What you continued to be alarmed about were merely those very bad things and painful troubles which threatened you from afar.
And Jesus at once calls you back to your heart, and complains about your indifference. That at retiring at night you can say: “Thank God, everything today has gone well. Nothing has gone wrong,” when, viewed by holier light,nothing went well. Neither in your own heart, neither in your family, nor in your associations. Not only your inner life, but also your relation to others, and your condition in life, were so altogether different from what this ought to bein your Paradise, while, as God’s child, you should be able to call everything short of Paradise evil.
But you are all over this. You sit in the prison-cell, and have been dulled by it. You carry heavy chains and it does not trouble you when the links of them cut into your flesh.
That is your self-degradation. Born child of a king, the beggar’s tatters do not offend you anymore, which at better and deeper insight disgrace you.
And this letting go of your high nobility, this looking away from your claim to higher happiness, is what estranges you from your God, from your origin, from your Father who is in heaven. Thereby anxiety for the future of your God quite overpowers you. And while you have become impervious with respect to the evil of today against which you should battle, you fall down helplessly, and without power of resistance, at alarm for the evil that after weeks or months can come.
And do not say that this word of Jesus makes you more unhappy.
This is seemingly so, but it is not so.
But one reproachfully replies: “With my cares for the future I am greatly burdened. And now you would burden my heart still more by the thought of all sorts of present evils, to which fortunately I had become accustomed, and which therefore troubled me no more.”
But the experience teaches otherwise, and Jesus’ word puts the seal to it.
We must know that our life is “seventy and eighty years, and that it is mostly labor and sorrow.” Every day we must feel the raw antithesis between the happiness that God had prepared for us, and the realities amid which we live. Then alone you will know and recognize that your home above, your native land, is with God, that the hard journey, which here we have to make, is the result of our own folly, that we took the wrong way, and thus must turn back upon it, to come out again with our God.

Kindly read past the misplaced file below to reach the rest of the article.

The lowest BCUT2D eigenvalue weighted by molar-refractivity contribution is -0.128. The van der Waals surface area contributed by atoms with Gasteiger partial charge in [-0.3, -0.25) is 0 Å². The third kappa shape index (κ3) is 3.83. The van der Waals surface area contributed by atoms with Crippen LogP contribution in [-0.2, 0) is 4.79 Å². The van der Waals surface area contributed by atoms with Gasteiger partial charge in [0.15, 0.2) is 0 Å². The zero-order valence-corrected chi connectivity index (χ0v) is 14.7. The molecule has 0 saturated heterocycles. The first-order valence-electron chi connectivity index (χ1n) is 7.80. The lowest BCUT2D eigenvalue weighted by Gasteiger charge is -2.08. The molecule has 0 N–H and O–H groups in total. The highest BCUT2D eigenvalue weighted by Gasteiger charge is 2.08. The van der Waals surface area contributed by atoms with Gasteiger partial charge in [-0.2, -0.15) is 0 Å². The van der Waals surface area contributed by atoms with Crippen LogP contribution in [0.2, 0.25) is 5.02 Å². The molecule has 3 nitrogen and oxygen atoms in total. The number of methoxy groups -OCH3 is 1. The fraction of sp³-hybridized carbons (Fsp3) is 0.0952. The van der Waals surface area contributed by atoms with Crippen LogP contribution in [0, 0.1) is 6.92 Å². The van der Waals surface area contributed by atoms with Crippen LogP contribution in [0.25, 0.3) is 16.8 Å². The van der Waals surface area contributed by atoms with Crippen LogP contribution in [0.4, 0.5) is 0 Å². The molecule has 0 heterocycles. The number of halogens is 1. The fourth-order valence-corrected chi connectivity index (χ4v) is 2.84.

So everything in you becomes awake. You make highest claims to your inheritance for Jesus’ sake above, but for this very reason you make no slightest claim to be well off, already now, here on the pilgrim journey.
Evil is here, it is here every day, every hour, indoors and out of doors, within you and in others. And he who has an eye for this, he lives, he feels, the smarting pain in his soul, but energy stimulates him, and in the midst of his wrongs he can be so quiet and warmly thankful for every cup of cold water that is handed him on his pilgrim journey.
He who goes through life half blind, and therefore does not see the evil of each day, does not know sin, feels no concern about the cause of God, his children do not weigh upon his heart with an eternal interest, the love of Christ and of His Zion does not consume him.
When such a man draws a hundred thousand from the lottery, has no sickness at home, and has many friends, he is rich as Croesus, and would cast all care aside.
Other people’s needs, deeper wants, more anxious cares do not move him.
And herein lies the falseness of his condition; for once the hour comes when no money can offer him any more refreshment, and deadly terror of eternal need overtakes the soul as he is summoned to judgment, and all this evil of every day for which he never had an eye shall as a mighty specter suddenly stand before him.
He who, if he but had money, would lay aside all care, in the inmost part of his heart leans yet more upon mammon than upon God. Sometimes even his prayer is nothing else than a prayer that God will help him gain the favor of mammon.
And to cut off this evil condition at the root, Jesus unsparingly calls you back from the evil of tomorrow and of the day after tomorrow to the evil of today.
To the evil of this day. A day in which you see no evil, because your eyes have been blindfolded. And now Jesus removes the blindfold, and shows all the evil, there is today. Altogether different evil, much deeper evil. Debts not of money, but debts to God. Debts that make separation between you and your Father who is in heaven, and therefore rob you of the rest and comfort which faith in your Father above regarding the future can impart.
Here shines divine wisdom.
He who enters upon the new year, not to take the care for the future out of the hands of his God, but every day with open eye to see the evil that there is in that day, and do battle that day against it, and that day to overcome it, he comes with every passing day closer to his God, and every day he learns a little better the difficult lesson, to commit to his God, what that God has anyway already in His hand.